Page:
A couple of years ago I was exposed to a film which I found rather difficult to understand. Whether it had something to do with the differences in…
Here is the thing. “The Killing of a Sacred Deer” is a difficult film to discuss and analyze. If you know anything about director Yorgos Lanthimos (“The Lobster”), then you might have some idea of what to expect from this film, but I saw “The Lobster” and that still did not totally prepare me for what I was about to see in “The Killing of a Sacred Deer.”
Rumor has it, Colin Farrell (“Fantastic Beasts and Where to Find Them”), who played the role of Steven Murphy for THIS movie, felt physically sick shortly after he read the script. I applaud his intestinal fortitude.
I will not say that this film DID have its moments of true comedy, but it was fairly sparse, in my view, even when compared to “The Lobster.”
Almost every actor/actress in this movie was affective in raising my eyebrows, whether it be for the shock of what they managed to say with their lips OR do by their hands. I have witnessed Nicole Kidman (“Lion”), who played Anna Murphy, be a creepy individual, but never in such a raw and primitive fashion.
Children have come a very longs ways as actors. It was once believed that children should not even participate in acting for movies, but I digress…
While Raffey Cassidy (“Tomorrowland”) and Sunny Suljic as the children of characters Steven and Anna were impressive, given the nature of the story, they still take a backseat to Barry Keoghan (“Trespass Against Us”) as Martin. There is a lot I could say about this performance and nearly all of it would be positive, but to sum things up: THIS ranks as a one-of-a-kind portrayal, within the realm of Anthony Perkins in 1960’s “Psycho” and Edward Norton in 1996’s “Primal Fear.” I wish I could say that Keoghan will get the recognition that I think he deserves, but there is really no way to tell at this time.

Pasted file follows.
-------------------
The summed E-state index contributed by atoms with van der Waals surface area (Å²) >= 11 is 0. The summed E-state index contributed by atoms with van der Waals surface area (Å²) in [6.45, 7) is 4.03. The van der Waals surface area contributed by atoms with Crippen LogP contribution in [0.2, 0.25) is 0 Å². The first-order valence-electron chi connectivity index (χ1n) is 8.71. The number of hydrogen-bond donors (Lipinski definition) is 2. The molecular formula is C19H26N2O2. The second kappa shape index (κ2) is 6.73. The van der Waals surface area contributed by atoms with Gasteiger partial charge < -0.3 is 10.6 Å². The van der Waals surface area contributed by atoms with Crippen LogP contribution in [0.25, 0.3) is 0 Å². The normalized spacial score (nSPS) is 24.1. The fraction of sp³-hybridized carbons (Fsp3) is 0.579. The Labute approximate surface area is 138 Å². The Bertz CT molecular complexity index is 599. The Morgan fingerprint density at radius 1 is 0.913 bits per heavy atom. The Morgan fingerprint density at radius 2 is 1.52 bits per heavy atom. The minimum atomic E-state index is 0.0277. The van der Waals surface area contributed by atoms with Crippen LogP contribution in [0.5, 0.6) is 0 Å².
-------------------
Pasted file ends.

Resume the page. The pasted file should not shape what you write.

In the early stages of this film, I really did not know what to make of it. The characters seemed to behave oddly. Their emotions were flat and they appeared to be unflappable. As the story turned, quite dramatically, the shifts in emotion, though swift, were not overly dramatic and that really worked to the advantage of the movie. It made the unfathomable actions easier to take in, as difficult as they still were and there was no need for any of the characters to climb any higher than they already had, so to speak.
There were moments, some strangely funny, but many otherwise, that made me think and wonder about the human condition under duress. We cannot even imagine the places our minds can take us, depending on what we are forced to experience. However, in the moment, it is all too real and there is nothing to wake up from.
It is much like when one watches an old episode of “The Twilight Zone.” The viewers and the participants might not know precisely WHY they are going through what they are going through, but at some point, it does not really matter. In a way, that can make the situation more unsettling. Now, there IS, indeed, a story behind the story in “The Killing of a Sacred Deer,” but some important details are left out and they do nothing to hurt the overall story. They only serve to keep the viewer unhinged.
Did I mention that Alicia Silverstone was in this movie? She only had one scene and it was really just to establish the presence of her character. She was every bit as deranged as almost everyone else in the film. I digressed again…
It was better than “The Lobster,” but not as enjoyable. I know that does not make much sense, but if you were to really think honestly, you could probably think of more than one movie that you really like, but could not call as good as some other film. “The Killing of a Sacred Deer” will bother more than a few people, but for those who are able to last to the end, they will be rewarded by at least one amazing acting performance, in the midst of several other great ones.
Director: Yorgos Lanthimos
Screenwriters: Lanthimos and Efthymis Filippou
Starring: Colin Farrell, Nicole Kidman, Barry Keoghan, Raffey Cassidy, Sunny Suljic, Alicia Silverstone as Martin’s mother and Bill Camp as Matthew the anesthesiologist
Release: limited, October 27th 2017